‘Jesus wept’. So read the reverend Mark Coleman’s placard at the Just Stop Oil protest outside the Kingsbury Oil Terminal in Warwickshire on April 27. He was arrested with 10 others for breaking an injunction granted on April 14 to North Warwickshire Borough Council (NWBC) banning protest outside the terminal.
NWBC said the order was needed because environmental groups ’caused a serious risk to themselves and others during the first week of protest in Kingsbury’. It allowed the arrest of protestors ‘outside the terminal and at the junctions of the roads leading into the zone’ with a copy of the order displayed ‘prominently at the entrance to the terminal’.
Mark and the others were arrested for standing on a grass verge outside the terminal.
David Wright, leader of the council, congratulated himself on NWBC being the only council with such an injunction, saying ‘I believe we are the only area to now be covered by such an injunction… The Police now have much better powers to stop repeat and dangerous protestors.’.
A trip to the high court
We caught up with Mark Coleman after he and his fellow protestors appeared at the high court in Birmingham following their arrests. Mark stressed that this was nonetheless a civil law case rather than a criminal charge. Breaking an injunction is more like breaking a contract, he says. The injunction instigated by NWBC more or less made it illegal to stand on the grass with a placard.
‘I felt it was so absurd that the law could be used to stop people like us standing up to protect life. So I walked along the pavement, crossed the road, stood on the grass and raised my placard. The police knew many of us from a few weeks back. They arrested us and put us in the van. I got a £600 fine. ‘
Others have broken the injunction several times and been to prison. Mark points to the example of Michelle, a protestor who is still in prison (for 33 days), and a vicar from Macclesfield who spent 4-5 days on remand.
Mark is sanguine. He says ‘I’m lucky, a white man with a pension. It’s a privilege to step up’. He’s not a natural activist, he says, but there were ‘lots of discussions in my family about things, my father was a liberal councillor in the 60s, my mother a magistrate, so we had a tradition of thinking and public service which inspired me’.
He worked in the voluntary sector, for Age UK and also getting businesses to help in the community before seeking ordination in the Church of England, where he worked in Warrington, Liverpool and Rochdale.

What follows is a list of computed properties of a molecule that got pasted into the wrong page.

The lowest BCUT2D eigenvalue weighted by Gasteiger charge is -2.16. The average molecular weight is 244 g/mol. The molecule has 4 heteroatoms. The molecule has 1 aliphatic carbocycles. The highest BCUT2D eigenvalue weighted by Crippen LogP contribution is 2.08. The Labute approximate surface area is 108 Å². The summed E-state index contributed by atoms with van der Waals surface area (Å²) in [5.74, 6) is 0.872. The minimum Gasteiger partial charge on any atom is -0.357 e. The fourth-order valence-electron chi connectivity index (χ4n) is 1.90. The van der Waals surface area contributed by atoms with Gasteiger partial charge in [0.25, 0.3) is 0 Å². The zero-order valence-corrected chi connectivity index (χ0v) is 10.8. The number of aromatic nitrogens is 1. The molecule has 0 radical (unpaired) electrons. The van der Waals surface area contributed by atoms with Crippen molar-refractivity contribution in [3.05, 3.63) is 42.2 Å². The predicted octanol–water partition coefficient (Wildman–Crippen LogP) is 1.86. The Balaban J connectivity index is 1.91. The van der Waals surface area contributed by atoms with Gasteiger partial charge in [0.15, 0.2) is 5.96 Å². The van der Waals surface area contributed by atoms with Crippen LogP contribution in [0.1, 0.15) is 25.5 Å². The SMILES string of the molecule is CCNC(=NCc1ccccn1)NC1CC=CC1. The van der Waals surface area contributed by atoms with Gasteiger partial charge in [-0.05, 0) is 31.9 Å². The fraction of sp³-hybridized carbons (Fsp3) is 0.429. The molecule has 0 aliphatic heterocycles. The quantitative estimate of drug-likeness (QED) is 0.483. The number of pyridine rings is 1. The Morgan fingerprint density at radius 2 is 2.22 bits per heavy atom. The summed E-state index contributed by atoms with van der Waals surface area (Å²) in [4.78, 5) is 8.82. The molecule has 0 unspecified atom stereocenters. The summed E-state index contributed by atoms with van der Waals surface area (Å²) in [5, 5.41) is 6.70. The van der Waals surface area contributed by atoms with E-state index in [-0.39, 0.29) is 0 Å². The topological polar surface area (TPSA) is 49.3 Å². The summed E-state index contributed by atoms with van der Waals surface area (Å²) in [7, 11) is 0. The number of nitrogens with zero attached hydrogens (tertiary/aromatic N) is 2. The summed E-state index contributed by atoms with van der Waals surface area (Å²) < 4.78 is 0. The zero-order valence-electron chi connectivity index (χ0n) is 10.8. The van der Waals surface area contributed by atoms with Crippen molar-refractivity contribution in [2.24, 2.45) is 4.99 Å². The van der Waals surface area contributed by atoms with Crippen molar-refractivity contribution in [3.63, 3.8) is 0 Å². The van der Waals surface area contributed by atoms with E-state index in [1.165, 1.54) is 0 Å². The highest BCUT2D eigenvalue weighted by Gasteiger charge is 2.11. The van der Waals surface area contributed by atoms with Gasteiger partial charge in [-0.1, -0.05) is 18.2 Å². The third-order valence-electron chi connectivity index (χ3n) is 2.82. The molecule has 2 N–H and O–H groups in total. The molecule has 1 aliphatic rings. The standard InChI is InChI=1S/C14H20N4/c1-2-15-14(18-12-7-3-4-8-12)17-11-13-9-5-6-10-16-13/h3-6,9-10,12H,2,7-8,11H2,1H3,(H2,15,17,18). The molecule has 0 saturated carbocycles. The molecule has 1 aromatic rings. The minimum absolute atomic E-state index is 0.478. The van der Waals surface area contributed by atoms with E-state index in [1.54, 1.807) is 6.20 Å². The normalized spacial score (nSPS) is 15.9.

His climate awakening started in 2008: ‘it hit me how horrendous this was going to be’. He says he read lots of books, did some academic research, got his parish to start car free Sundays, and set up a community growing scheme on church grounds.
But it wasn’t enough, he says: ’emissions were increasing and temperatures were rising’. He heard about Christian Climate Action and Extinction Rebellion (XR) and also saw Archbishop Rowan Williams’ support for XR and ‘I thought this is it, I must stop the destruction’.
He took part in XR actions in October 19 and was arrested. When he retired, he started a local group in Rochdale. He says ‘I’m inspired by the love and courage of others’.
His recent court appearance should have been his tenth in the high court following arrests during Insulate Britain events.
In March 2021 he wrote on the window of the office of Chris Clarkson, MP for Heywood and Middleton that he was fed up with government inaction on climate, asking him (in chalk paint) to ‘love justice and do mercy’.
The case was dropped, and this turbulent priest was thus free to to turn up at the Kingsbury oil terminal.
Mark got involved with Just Stop Oil and Insulate Britain because ‘We are on track for horrendous high temperatures’. He sat with others on motorways ‘to draw attention to cold homes, winter deaths and fuel poverty’. With the cost of living crisis he sees things getting worse.
At the high court Mark Coleman was represented by a ‘barrister who kindly helped’. In civil law there is no defence normally, but he was allowed to make a statement by the judge, who did ask for this to be non-political.
Theology and science
Mark told us he said ‘I don’t think it is, milady’, He alluded to his most recent Sunday sermon about Jesus, the Good Shepherd, and told the court ‘in our country, in the world we have leaders behaving like bad shepherds, leading us to disaster’, which he says is a theological point, although he also referred to the science in the latest IPCC reports and to former government science advisor Professor Sir David King’s highlighting of the need for action within 3-4 years.
Mark says protest is a public service. He says ‘I’m a retired vicar trying to protect us from disaster’. He says ‘protest is the power of ordinary people to resist the things that are killing us’.
He continues ‘I feel so much happier. I’m not taking this lightly. There’s a power in standing with others. Governments can change their minds. We’ve had all the reports, we know what needs to be done to stop the destruction. We grandpas and grandmas can, with other ordinary folk, show there is another way’.
Public service isn’t only giving a tin to the food bank. It’s ‘being in a community of people who love and care and have found a little courage to stand up to stop oil’.
Mark feels feels that people are being betrayed by a government that is allowing more oil extraction: ‘while stepping out of line is scary it is important people stand up’. He concludes ‘I have Parkinson’s. I’m often tired and I’d like to sit and read a book but this is important. This is life and now is the time ‘.
NB: since we wrote this article, Mark has told us that since he was fined “the Court has altered the injunction. It seems that now it may be permissible to stand and hold a placard”. The change was made before May 12 but Mr Coleman was still “found to have broken the injunction in force at that time and fined”.